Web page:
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Waste Business Journal Weekly News Bulletin: Oct. 18-24, 2001

Headlines...

  1. Anthrax Ground Zero Becomes Newest Superfund Site
  2. Allied Will Repay Back Wages to Massachusetts Workers
  3. Waste Management, Houston Collaborate on Electronics Recycling
  4. Earthcare Sells Solid Waste Division
  5. Ibp Settles Pollution Violations With $14m Payment
  6. EPA Announces New Rules Promoting Cogeneration Efforts
  7. Epa: No Lingering Environmental Danger At Wtc Site
  8. Australia Starts Cleaning Up The South Pole

 

  1. Anthrax Ground Zero Becomes Newest Superfund Site

    The headquarters of American Media Inc. in Boca Raton, Fla. have became the nation's latest Superfund site as the U.S. Environmental Protection Agency launches its plan to rid the building of anthrax. This is the first civilian bio-contamination cleanup the EPA has ever handled. Multiple agencies, many from the military, will help in the effort. They will rely on more than 50 experts in biological weapons defense, chemistry, hazardous materials response and others. No cost estimates have been made for the cleanup...Read More »

  2. Allied Will Repay Back Wages to Massachusetts Workers

    Allied Waste Industries Inc. (NYSE:AW) has agreed to pay $464,000 in back wages to about 300 workers who were underpaid while working for the trash hauler on municipal contracts in Massachusetts. About 80 percent of the restitution will be given to temporary workers who were paid between $6 and $10 per hour, well below the prevailing wage of $12 to $19 per hour for trash hauling work. The case is part of an effort by Massachusetts officials to address the wrongful use of temporary labor on taxpayer-funded contracts, Reilly's office said. After an investigation, with which Allied Waste cooperated, the state attorney general's office found the company underpaid employees who worked on publicly funded trash hauling services between June 27, 1997, and December 31, 2000...Read More »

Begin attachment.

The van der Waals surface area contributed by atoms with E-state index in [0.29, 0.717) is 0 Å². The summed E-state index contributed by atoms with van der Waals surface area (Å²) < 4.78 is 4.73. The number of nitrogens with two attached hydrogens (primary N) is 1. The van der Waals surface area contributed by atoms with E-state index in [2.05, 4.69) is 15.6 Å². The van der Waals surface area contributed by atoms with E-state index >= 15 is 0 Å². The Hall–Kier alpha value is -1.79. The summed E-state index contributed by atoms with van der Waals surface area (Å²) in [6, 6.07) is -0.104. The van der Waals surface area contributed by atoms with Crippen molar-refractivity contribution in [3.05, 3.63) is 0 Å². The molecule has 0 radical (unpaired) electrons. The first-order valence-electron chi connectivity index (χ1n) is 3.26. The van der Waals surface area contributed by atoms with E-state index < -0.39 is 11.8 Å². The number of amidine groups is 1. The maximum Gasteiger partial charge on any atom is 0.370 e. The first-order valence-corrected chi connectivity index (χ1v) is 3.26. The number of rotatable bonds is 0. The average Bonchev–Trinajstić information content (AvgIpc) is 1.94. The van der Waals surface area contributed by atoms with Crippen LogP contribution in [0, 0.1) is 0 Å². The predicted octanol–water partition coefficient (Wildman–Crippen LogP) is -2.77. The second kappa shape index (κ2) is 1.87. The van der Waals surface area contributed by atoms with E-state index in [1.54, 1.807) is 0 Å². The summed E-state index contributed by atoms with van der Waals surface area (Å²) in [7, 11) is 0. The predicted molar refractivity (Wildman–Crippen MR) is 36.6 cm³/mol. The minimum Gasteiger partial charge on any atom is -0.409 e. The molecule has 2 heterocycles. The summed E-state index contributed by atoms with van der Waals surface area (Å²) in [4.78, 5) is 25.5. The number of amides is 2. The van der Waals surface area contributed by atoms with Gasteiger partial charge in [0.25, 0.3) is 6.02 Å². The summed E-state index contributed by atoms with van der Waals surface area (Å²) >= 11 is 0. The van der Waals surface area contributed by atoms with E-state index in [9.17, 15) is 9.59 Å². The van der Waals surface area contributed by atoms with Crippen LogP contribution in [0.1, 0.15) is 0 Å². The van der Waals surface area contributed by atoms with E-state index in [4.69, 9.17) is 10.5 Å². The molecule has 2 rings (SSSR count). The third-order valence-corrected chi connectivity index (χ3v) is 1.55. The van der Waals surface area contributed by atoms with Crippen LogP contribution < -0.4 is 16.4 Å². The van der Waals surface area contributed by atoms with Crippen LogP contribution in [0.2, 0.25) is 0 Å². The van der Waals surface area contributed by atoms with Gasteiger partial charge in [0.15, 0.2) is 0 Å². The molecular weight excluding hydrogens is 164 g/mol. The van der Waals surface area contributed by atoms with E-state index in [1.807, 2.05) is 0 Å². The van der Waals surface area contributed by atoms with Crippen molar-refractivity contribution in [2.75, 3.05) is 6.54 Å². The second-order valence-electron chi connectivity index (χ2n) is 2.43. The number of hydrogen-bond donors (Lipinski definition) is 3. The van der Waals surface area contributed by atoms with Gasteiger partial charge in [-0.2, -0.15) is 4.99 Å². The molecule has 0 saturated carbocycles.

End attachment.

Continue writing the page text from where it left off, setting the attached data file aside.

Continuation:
3. Waste Management, Houston Collaborate on Electronics Recycling

    Waste Management Inc. (NYSE:WMI) will work with the City of Houston to offer a residential electronics recycling pilot program at the City's Environmental Service Center and the Westpark Consumer Recycling Center. The Environmental Service Center and the Westpark Consumer Recycling Center will accept personal computers, monitors, cellular phones without batteries, televisions, printers, keyboards, mice, scanners, fax machines, telephones, VCRs, and small consumer electronics. Once collected, the items will be transported to Waste Management's Atascocita Recycle America Facility in Humble. Waste Management will then disassemble the electronics and transport approximately half of the materials to recyclers in North America and the remaining materials to end-markets in Europe and Asia...Read More »

  4. Earthcare Sells Solid Waste Division

    EarthCare Company (OTC Bulletin Board: ECCO) has signed a letter of intent to sell its Solid Waste division for $42 million to a private company, General Waste Corporation, which is owned by Donald F. Moorehead, Jr., EarthCare's Chairman. The transaction would result in a $5 million reduction of the company's senior debt, and the return to EarthCare of $18.9 million in the aggregate of face value of its Series A preferred stock and principal amount of its 12% Subordinated Notes due March 30, 2008. General Waste will also assume approximately $18.1 million in other indebtedness of EarthCare's Earth Resource Management subsidiaries, which conducts its solid waste business...Read More »